Sunday, May 17, 2015

Review - Avengers: Age of Ultron

Like the return of the swallows to Capistrano or the swarming of the Monarchs from Mexico, the arrival of spring each year is announced with almost natural periodicity by the flocking of moviegoers to the new episode of Marvel Studios' comic book superhero spectacular! Studio head Kevin Feige could probably set his own watch to the volume of ticket receipts pouring in, having masterminded the most lucrative business model in the industry; An interconnected series of lean, lighthearted action films that play to the people's love of Iron Man (Robert Downey Jr.), Captain America (Chris Evans), the mighty Thor (Chris Hemsworth), the Incredible Hulk (Mark Ruffalo), Black Widow (Scarlett Johansson), Hawkeye (Jeremy Renner) and an ever growing cast of other costumed do-gooders.

All signs would suggest that the fandom's appetite to see Earth's mightiest heroes teaming up again would be as insatiable as it was the first time they hit the big screen together in 2012's box office champ The Avengers. Writer-director Joss Whedon returns for this hotly anticipated sequel, Avengers: Age of Ultron, and wastes no time in giving the public what it wants, kicking off the super-squad's newest adventure with that 'money shot' you've already seen a hundred times in the trailers and TV ads:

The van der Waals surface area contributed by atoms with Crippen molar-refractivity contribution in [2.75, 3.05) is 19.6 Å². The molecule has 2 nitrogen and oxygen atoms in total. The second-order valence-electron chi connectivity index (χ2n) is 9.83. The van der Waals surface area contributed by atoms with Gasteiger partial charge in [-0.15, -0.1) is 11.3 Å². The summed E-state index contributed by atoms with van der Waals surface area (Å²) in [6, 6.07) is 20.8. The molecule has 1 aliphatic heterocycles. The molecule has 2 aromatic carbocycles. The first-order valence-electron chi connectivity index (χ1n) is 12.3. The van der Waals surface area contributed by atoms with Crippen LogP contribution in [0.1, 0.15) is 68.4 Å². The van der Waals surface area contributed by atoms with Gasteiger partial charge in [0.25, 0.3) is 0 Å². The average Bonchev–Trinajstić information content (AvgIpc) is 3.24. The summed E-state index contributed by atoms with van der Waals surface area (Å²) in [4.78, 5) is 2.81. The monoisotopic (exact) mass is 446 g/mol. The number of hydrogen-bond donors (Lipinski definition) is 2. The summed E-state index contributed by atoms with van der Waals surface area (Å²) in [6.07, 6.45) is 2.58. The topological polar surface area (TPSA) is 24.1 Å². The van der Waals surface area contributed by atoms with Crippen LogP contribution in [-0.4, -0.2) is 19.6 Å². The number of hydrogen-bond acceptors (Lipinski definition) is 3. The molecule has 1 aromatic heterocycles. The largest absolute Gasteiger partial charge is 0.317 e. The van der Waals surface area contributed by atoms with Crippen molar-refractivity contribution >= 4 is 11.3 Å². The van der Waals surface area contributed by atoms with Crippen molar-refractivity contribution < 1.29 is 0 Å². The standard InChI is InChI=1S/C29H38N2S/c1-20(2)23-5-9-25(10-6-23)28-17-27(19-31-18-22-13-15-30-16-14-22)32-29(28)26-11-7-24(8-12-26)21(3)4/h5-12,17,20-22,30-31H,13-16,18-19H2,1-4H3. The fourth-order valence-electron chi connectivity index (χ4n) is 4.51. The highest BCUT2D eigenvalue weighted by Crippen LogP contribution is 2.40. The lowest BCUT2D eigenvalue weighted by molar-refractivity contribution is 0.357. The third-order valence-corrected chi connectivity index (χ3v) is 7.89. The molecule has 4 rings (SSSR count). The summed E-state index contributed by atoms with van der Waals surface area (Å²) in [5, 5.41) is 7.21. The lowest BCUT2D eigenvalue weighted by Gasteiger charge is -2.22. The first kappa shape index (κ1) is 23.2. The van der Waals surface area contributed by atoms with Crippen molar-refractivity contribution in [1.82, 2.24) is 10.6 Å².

Cribbing from the 'Lubezki Playbook of Long Tracking Shots' – though without Chivo's artful grasp of light and colour – the camera bounces frenetically from one Avenger to another in a single take, as they siege an enemy fortress, before abruptly slowing down so we can all admire how perfectly they've fit themselves into the shot's closing frame.

This image is at once memorable and iconic (which is something of a godsend in a franchise that has lacked visual signature), but also represents everything that is problematic with Age of Ultron: The bulk of its attention is divided amongst its individual characters, and what relatively little time is paid to the team as a whole becomes cluttered and chaotic. All this before we even get to meet our titular villain du jour.